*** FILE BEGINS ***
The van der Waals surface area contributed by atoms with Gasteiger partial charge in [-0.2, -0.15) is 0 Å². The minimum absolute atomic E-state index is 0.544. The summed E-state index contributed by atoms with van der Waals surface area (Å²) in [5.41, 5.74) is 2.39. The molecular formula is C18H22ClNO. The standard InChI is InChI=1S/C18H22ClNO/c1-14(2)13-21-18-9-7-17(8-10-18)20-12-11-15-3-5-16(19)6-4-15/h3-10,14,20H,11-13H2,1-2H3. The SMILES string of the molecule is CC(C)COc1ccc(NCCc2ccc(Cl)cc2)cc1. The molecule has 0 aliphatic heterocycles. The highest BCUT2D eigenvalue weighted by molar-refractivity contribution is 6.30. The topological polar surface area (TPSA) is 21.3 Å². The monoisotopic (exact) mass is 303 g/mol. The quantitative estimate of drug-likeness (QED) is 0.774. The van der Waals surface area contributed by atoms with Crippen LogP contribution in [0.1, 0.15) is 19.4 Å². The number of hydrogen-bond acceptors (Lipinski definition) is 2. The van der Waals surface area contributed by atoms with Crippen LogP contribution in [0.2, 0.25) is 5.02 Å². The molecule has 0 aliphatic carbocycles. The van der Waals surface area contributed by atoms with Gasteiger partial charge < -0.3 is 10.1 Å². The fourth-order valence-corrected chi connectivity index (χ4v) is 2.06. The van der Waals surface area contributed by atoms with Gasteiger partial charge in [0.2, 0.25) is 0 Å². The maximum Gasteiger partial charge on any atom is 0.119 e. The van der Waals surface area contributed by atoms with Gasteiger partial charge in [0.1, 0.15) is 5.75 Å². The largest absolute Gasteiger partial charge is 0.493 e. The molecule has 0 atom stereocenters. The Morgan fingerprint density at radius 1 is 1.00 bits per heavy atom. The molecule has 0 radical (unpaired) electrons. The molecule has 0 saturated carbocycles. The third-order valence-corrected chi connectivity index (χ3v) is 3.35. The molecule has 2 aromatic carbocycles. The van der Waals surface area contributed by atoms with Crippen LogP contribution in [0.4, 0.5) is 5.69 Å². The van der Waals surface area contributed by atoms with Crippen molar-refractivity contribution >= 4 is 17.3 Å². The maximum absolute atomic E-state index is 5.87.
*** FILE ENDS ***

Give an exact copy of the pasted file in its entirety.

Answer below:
The van der Waals surface area contributed by atoms with Gasteiger partial charge in [-0.2, -0.15) is 0 Å². The minimum absolute atomic E-state index is 0.544. The summed E-state index contributed by atoms with van der Waals surface area (Å²) in [5.41, 5.74) is 2.39. The molecular formula is C18H22ClNO. The standard InChI is InChI=1S/C18H22ClNO/c1-14(2)13-21-18-9-7-17(8-10-18)20-12-11-15-3-5-16(19)6-4-15/h3-10,14,20H,11-13H2,1-2H3. The SMILES string of the molecule is CC(C)COc1ccc(NCCc2ccc(Cl)cc2)cc1. The molecule has 0 aliphatic heterocycles. The highest BCUT2D eigenvalue weighted by molar-refractivity contribution is 6.30. The topological polar surface area (TPSA) is 21.3 Å². The monoisotopic (exact) mass is 303 g/mol. The quantitative estimate of drug-likeness (QED) is 0.774. The van der Waals surface area contributed by atoms with Crippen LogP contribution in [0.1, 0.15) is 19.4 Å². The number of hydrogen-bond acceptors (Lipinski definition) is 2. The van der Waals surface area contributed by atoms with Crippen LogP contribution in [0.2, 0.25) is 5.02 Å². The molecule has 0 aliphatic carbocycles. The van der Waals surface area contributed by atoms with Gasteiger partial charge < -0.3 is 10.1 Å². The fourth-order valence-corrected chi connectivity index (χ4v) is 2.06. The van der Waals surface area contributed by atoms with Gasteiger partial charge in [0.2, 0.25) is 0 Å². The maximum Gasteiger partial charge on any atom is 0.119 e. The van der Waals surface area contributed by atoms with Gasteiger partial charge in [0.1, 0.15) is 5.75 Å². The largest absolute Gasteiger partial charge is 0.493 e. The molecule has 0 atom stereocenters. The Morgan fingerprint density at radius 1 is 1.00 bits per heavy atom. The molecule has 0 radical (unpaired) electrons. The molecule has 0 saturated carbocycles. The third-order valence-corrected chi connectivity index (χ3v) is 3.35. The molecule has 2 aromatic carbocycles. The van der Waals surface area contributed by atoms with Crippen LogP contribution in [0.4, 0.5) is 5.69 Å². The van der Waals surface area contributed by atoms with Crippen molar-refractivity contribution >= 4 is 17.3 Å². The maximum absolute atomic E-state index is 5.87.